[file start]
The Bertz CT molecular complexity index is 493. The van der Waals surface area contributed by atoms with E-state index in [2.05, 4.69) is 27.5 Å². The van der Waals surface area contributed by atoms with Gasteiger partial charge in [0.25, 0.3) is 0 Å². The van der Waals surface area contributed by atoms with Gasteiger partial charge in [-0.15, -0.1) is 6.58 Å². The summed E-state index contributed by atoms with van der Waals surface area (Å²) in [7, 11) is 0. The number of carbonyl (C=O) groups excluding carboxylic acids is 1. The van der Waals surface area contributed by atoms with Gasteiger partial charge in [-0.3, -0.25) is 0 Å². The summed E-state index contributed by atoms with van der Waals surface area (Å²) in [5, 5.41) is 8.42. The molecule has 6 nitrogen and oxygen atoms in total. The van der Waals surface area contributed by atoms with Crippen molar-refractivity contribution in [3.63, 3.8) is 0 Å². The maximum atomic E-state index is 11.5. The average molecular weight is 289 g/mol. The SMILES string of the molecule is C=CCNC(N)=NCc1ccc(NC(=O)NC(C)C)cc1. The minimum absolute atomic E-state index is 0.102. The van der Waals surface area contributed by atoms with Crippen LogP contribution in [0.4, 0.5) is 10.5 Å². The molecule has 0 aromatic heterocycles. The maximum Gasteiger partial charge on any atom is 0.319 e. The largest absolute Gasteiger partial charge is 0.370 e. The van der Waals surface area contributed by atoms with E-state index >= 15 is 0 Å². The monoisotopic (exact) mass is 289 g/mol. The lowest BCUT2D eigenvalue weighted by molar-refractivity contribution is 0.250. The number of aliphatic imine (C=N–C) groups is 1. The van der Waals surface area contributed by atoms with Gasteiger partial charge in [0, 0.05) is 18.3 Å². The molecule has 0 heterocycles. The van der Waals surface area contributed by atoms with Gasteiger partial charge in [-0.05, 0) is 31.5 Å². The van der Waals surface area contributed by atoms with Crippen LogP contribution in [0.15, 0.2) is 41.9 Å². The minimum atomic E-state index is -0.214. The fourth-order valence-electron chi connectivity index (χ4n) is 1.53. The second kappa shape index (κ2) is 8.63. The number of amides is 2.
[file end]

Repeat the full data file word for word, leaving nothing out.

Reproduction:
The Bertz CT molecular complexity index is 493. The van der Waals surface area contributed by atoms with E-state index in [2.05, 4.69) is 27.5 Å². The van der Waals surface area contributed by atoms with Gasteiger partial charge in [0.25, 0.3) is 0 Å². The van der Waals surface area contributed by atoms with Gasteiger partial charge in [-0.15, -0.1) is 6.58 Å². The summed E-state index contributed by atoms with van der Waals surface area (Å²) in [7, 11) is 0. The number of carbonyl (C=O) groups excluding carboxylic acids is 1. The van der Waals surface area contributed by atoms with Gasteiger partial charge in [-0.3, -0.25) is 0 Å². The summed E-state index contributed by atoms with van der Waals surface area (Å²) in [5, 5.41) is 8.42. The molecule has 6 nitrogen and oxygen atoms in total. The van der Waals surface area contributed by atoms with Crippen molar-refractivity contribution in [3.63, 3.8) is 0 Å². The maximum atomic E-state index is 11.5. The average molecular weight is 289 g/mol. The SMILES string of the molecule is C=CCNC(N)=NCc1ccc(NC(=O)NC(C)C)cc1. The minimum absolute atomic E-state index is 0.102. The van der Waals surface area contributed by atoms with Crippen LogP contribution in [0.4, 0.5) is 10.5 Å². The molecule has 0 aromatic heterocycles. The maximum Gasteiger partial charge on any atom is 0.319 e. The largest absolute Gasteiger partial charge is 0.370 e. The van der Waals surface area contributed by atoms with E-state index >= 15 is 0 Å². The monoisotopic (exact) mass is 289 g/mol. The lowest BCUT2D eigenvalue weighted by molar-refractivity contribution is 0.250. The number of aliphatic imine (C=N–C) groups is 1. The van der Waals surface area contributed by atoms with Gasteiger partial charge in [0, 0.05) is 18.3 Å². The molecule has 0 heterocycles. The van der Waals surface area contributed by atoms with Gasteiger partial charge in [-0.05, 0) is 31.5 Å². The van der Waals surface area contributed by atoms with Crippen LogP contribution in [0.15, 0.2) is 41.9 Å². The minimum atomic E-state index is -0.214. The fourth-order valence-electron chi connectivity index (χ4n) is 1.53. The second kappa shape index (κ2) is 8.63. The number of amides is 2.